Focusing on limited and broadly agreed contributions within its technical mandate, rather than attempting to explore the full range of possible input the Commission could provide based on its expertise, allowed the meeting to move ahead on these issues. In this way the Commission avoided becoming mired in political debate.

SLOW AND STEADY WINS THE RACE

The second ingredient of the formula is the Commission’s long-standing approach of providing sound information and consolidated data first—in the form of its signature State of the World reports—before moving into the policy development realm, through its global plans of action. The adoption of the second State of the World’s Animal Genetic Resources was hailed by many as an important outcome of this session, and confirms the Commission’s mode of operation, whereby it continues to issue a new sub-sector report every two years, synthesizing the state of knowledge about plant, animal, forest, aquatic GR and, eventually, micro-organisms and vertebrates in turn.

The SoWs give the Commission a solid standing within the FAO and the international agricultural policy community. Most delegates to the Commission are scientists, and see information provision as its major role. This mode of operation is one that appears to be comfortable for many, and is useful in providing predictability of outputs. The “information first” approach also helps bridge the divide between the agriculture and environment communities, and places the value of actively managing GR in the context of sustainable development.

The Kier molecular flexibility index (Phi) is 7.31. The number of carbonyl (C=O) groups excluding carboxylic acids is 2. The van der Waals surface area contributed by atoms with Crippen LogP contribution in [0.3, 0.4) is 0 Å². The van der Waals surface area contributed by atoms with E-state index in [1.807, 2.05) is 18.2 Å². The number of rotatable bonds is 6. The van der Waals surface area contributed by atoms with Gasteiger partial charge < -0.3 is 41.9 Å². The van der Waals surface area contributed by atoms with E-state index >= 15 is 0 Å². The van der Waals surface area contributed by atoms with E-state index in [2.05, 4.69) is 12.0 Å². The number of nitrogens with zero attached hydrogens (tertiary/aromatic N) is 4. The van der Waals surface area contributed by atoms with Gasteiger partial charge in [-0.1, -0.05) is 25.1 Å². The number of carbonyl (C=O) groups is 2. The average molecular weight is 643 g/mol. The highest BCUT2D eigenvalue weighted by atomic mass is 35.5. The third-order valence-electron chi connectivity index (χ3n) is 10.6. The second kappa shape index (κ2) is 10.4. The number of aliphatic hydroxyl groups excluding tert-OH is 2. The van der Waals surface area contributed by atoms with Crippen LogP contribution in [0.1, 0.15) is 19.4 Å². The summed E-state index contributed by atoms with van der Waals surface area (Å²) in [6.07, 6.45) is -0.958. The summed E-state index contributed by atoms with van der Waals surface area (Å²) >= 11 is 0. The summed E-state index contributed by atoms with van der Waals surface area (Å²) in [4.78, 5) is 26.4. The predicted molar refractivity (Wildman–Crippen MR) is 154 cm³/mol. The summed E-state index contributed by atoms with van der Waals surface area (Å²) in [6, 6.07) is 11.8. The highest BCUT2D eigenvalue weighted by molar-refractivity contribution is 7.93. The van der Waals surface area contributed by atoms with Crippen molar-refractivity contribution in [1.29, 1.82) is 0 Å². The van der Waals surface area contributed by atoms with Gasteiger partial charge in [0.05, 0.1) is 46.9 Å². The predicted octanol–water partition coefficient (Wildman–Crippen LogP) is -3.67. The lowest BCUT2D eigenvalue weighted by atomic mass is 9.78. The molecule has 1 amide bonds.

At the same time, the Commission’s organization of work into five subsectors, which is a reflection of fragmentation within the agricultural sector in most countries, implies a high burden of work on the Commission’s Secretariat. Conducting separate assessments and developing action plans for each sector means that the Commission can only conduct one full cycle of information gathering, report publication, policy development and monitoring per decade for each sub-sector.

 CGRFA 15 delegates took a first step in addressing the underlying fragmentation by adopting guidance for establishing national focal points. The hope is that by fostering collaboration and exchange at the national level, CGRFA members will discover the value of a more integrated approach to GRFA management. The report on the State of the World’s Biodiversity for Food and Agriculture, which will be the Commission’s first integrated assessment, could be an important driver of this process; however, even the most optimistic delegates admitted that integrating the subsectors will be a long-term process.

WHEN MORE IS MORE AND FASTER IS BETTER